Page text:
API(Application Programming Interface): API enables communication between two separate software systems. A software system implementing an API contains functions/sub-routines which can be executed by another software system.
Example: Now open UBER and see. Once the site is loaded, it gives you an ability to log in or continue with Facebook and Google. In this case, Google and Facebook are also exposing some level of users’ information. There is an agreement between UBER and Google/Facebook that has already happened. That’s the reason it is letting you sign up with Google/ Facebook.
How it actually works? Let’s see with another example:
User searches for local pizza options.
That search is sent to the app’s servers by API.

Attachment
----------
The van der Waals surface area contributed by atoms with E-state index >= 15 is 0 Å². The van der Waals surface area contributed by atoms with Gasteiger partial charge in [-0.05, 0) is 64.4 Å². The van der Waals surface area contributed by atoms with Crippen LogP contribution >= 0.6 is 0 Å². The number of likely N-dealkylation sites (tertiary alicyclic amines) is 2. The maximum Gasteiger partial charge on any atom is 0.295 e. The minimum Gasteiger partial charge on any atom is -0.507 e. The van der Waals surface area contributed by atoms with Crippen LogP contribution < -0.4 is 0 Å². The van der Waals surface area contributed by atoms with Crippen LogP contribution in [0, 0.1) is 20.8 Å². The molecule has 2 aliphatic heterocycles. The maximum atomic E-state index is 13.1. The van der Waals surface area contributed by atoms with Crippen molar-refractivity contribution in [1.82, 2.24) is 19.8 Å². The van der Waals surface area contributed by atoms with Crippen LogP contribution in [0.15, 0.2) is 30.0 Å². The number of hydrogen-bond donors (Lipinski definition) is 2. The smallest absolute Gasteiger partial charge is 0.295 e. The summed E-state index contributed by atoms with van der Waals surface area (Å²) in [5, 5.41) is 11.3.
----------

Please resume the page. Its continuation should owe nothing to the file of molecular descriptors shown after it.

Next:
The app servers receives the API call, searches its database for pizza delivery options in the area.
The server puts together a response in JSON.
That response is sent by API.
The app takes this data and coverts it into a mobile friendly view.
UI(User Interface): UI allows the user to interact with the application.
UI testing refers to testing graphical user interfaces, such as how user interacts with the application, testing application elements like fonts, layouts, buttons, images, colors, etc. Basically, UI testing concentrates on the look-and-feel of an application.
For example, if you are testing an address book, the most likely scenario for a user would be adding in a new address. You could create a UI test that would navigate to the address book, click a button to add a new address, add the address, save it, and then search the address book to verify that it has been saved